par Pelletier, Arnaud
Référence Grazer philosophische Studien, 98, 1, page (167-185)
Publication Publié, 2021-01-31
Article révisé par les pairs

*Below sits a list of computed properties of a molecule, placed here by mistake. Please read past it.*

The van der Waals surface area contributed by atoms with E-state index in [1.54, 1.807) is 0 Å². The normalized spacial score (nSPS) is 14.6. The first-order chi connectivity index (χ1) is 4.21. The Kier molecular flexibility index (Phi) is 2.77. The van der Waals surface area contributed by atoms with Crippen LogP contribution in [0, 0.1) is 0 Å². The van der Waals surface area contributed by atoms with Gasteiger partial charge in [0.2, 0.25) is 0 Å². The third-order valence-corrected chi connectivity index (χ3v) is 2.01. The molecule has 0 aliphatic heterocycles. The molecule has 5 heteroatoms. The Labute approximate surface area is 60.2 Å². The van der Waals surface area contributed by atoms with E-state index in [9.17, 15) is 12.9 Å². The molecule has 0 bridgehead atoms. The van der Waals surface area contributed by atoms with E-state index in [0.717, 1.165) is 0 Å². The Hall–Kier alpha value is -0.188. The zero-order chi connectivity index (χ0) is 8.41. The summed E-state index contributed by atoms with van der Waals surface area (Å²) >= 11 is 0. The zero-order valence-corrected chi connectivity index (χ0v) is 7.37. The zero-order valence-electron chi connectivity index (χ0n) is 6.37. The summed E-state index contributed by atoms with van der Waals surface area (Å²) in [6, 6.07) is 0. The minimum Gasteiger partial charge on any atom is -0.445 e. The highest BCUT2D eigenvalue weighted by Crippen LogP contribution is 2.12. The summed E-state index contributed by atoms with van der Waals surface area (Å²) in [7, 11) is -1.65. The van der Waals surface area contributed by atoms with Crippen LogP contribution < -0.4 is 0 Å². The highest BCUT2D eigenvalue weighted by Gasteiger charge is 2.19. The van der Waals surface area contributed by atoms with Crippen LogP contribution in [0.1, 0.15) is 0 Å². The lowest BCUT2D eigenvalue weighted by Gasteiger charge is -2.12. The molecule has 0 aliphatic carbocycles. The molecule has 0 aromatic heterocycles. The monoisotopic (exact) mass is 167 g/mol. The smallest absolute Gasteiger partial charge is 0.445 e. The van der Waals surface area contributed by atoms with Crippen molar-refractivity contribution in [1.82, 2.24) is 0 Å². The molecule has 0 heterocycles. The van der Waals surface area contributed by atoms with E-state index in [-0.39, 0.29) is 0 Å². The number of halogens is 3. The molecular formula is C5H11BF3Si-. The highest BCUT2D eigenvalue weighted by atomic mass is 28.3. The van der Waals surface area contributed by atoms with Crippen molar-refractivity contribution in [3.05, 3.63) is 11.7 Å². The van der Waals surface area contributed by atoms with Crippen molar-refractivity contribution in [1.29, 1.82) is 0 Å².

Résumé : Abstract Leibniz’s metaphysics is often interpreted as being based solely on reason, so that experience would not provide a true foundation but only an analogy to it. Against this reading, this article first recalls that, according to Leibniz, experiences are necessarily implied by the demonstrative nature of metaphysics, for they take the place of an infinite chain of demonstrative steps that we cannot explain. It then argues that what he calls the two “first experiences” – namely, that “I think” and “a variety of things are always thought by me” – play a decisive role in justifying the Monadology’s key propositions that “there are substances” and “there are composites”. Although Leibniz never uses the term induction in this context, this – often neglected – role of singular first-person experiences in the grasping of universal propositions constitutes a real inductive moment in his metaphysics.